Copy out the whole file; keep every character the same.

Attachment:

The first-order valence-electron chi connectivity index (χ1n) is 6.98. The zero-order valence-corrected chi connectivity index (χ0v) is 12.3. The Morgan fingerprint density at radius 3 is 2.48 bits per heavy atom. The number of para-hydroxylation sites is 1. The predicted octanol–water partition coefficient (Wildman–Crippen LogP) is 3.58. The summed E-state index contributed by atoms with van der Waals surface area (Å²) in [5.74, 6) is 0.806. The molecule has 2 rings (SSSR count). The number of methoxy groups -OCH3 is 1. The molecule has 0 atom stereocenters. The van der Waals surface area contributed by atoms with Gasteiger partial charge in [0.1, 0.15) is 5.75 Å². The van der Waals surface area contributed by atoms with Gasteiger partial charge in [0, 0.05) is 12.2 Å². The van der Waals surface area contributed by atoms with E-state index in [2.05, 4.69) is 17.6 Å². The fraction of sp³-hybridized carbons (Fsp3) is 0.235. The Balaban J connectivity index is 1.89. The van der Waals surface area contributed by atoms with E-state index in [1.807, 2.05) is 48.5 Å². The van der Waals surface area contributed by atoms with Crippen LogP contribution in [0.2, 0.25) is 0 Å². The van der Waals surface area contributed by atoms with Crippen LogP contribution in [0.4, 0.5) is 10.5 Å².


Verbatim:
The first-order valence-electron chi connectivity index (χ1n) is 6.98. The zero-order valence-corrected chi connectivity index (χ0v) is 12.3. The Morgan fingerprint density at radius 3 is 2.48 bits per heavy atom. The number of para-hydroxylation sites is 1. The predicted octanol–water partition coefficient (Wildman–Crippen LogP) is 3.58. The summed E-state index contributed by atoms with van der Waals surface area (Å²) in [5.74, 6) is 0.806. The molecule has 2 rings (SSSR count). The number of methoxy groups -OCH3 is 1. The molecule has 0 atom stereocenters. The van der Waals surface area contributed by atoms with Gasteiger partial charge in [0.1, 0.15) is 5.75 Å². The van der Waals surface area contributed by atoms with Gasteiger partial charge in [0, 0.05) is 12.2 Å². The van der Waals surface area contributed by atoms with E-state index in [2.05, 4.69) is 17.6 Å². The fraction of sp³-hybridized carbons (Fsp3) is 0.235. The Balaban J connectivity index is 1.89. The van der Waals surface area contributed by atoms with E-state index in [1.807, 2.05) is 48.5 Å². The van der Waals surface area contributed by atoms with Crippen LogP contribution in [0.2, 0.25) is 0 Å². The van der Waals surface area contributed by atoms with Crippen LogP contribution in [0.4, 0.5) is 10.5 Å².